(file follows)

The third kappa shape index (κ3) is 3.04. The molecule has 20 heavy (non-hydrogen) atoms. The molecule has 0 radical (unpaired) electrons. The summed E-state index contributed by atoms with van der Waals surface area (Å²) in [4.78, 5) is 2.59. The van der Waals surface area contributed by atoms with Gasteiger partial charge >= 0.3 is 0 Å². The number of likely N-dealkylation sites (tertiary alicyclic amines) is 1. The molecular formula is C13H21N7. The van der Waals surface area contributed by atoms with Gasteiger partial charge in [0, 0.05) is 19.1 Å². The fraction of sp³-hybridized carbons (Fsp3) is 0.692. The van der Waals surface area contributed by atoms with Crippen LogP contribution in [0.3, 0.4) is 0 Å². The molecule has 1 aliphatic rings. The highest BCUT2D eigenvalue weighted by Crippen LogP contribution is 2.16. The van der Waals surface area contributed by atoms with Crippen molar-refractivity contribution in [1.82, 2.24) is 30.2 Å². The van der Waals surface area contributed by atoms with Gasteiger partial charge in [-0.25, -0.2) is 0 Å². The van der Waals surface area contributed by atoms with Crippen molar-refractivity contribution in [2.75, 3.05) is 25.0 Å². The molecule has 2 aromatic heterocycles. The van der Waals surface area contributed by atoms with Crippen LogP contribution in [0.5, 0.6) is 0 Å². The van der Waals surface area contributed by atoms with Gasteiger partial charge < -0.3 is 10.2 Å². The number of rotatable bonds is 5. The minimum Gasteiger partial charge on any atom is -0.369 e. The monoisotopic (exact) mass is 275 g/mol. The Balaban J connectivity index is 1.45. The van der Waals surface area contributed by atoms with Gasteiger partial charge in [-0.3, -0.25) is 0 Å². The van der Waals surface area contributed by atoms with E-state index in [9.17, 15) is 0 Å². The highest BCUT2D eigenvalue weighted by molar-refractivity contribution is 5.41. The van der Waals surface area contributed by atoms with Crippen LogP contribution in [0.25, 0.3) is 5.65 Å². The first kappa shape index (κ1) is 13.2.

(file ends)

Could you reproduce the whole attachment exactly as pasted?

The third kappa shape index (κ3) is 3.04. The molecule has 20 heavy (non-hydrogen) atoms. The molecule has 0 radical (unpaired) electrons. The summed E-state index contributed by atoms with van der Waals surface area (Å²) in [4.78, 5) is 2.59. The van der Waals surface area contributed by atoms with Gasteiger partial charge >= 0.3 is 0 Å². The number of likely N-dealkylation sites (tertiary alicyclic amines) is 1. The molecular formula is C13H21N7. The van der Waals surface area contributed by atoms with Gasteiger partial charge in [0, 0.05) is 19.1 Å². The fraction of sp³-hybridized carbons (Fsp3) is 0.692. The van der Waals surface area contributed by atoms with Crippen LogP contribution in [0.3, 0.4) is 0 Å². The molecule has 1 aliphatic rings. The highest BCUT2D eigenvalue weighted by Crippen LogP contribution is 2.16. The van der Waals surface area contributed by atoms with Crippen molar-refractivity contribution in [1.82, 2.24) is 30.2 Å². The van der Waals surface area contributed by atoms with Gasteiger partial charge in [-0.25, -0.2) is 0 Å². The van der Waals surface area contributed by atoms with Crippen molar-refractivity contribution in [2.75, 3.05) is 25.0 Å². The molecule has 2 aromatic heterocycles. The van der Waals surface area contributed by atoms with Crippen LogP contribution in [0.5, 0.6) is 0 Å². The van der Waals surface area contributed by atoms with Gasteiger partial charge < -0.3 is 10.2 Å². The number of rotatable bonds is 5. The minimum Gasteiger partial charge on any atom is -0.369 e. The monoisotopic (exact) mass is 275 g/mol. The Balaban J connectivity index is 1.45. The van der Waals surface area contributed by atoms with Gasteiger partial charge in [-0.3, -0.25) is 0 Å². The van der Waals surface area contributed by atoms with E-state index in [9.17, 15) is 0 Å². The highest BCUT2D eigenvalue weighted by molar-refractivity contribution is 5.41. The van der Waals surface area contributed by atoms with Crippen LogP contribution in [0.25, 0.3) is 5.65 Å². The first kappa shape index (κ1) is 13.2.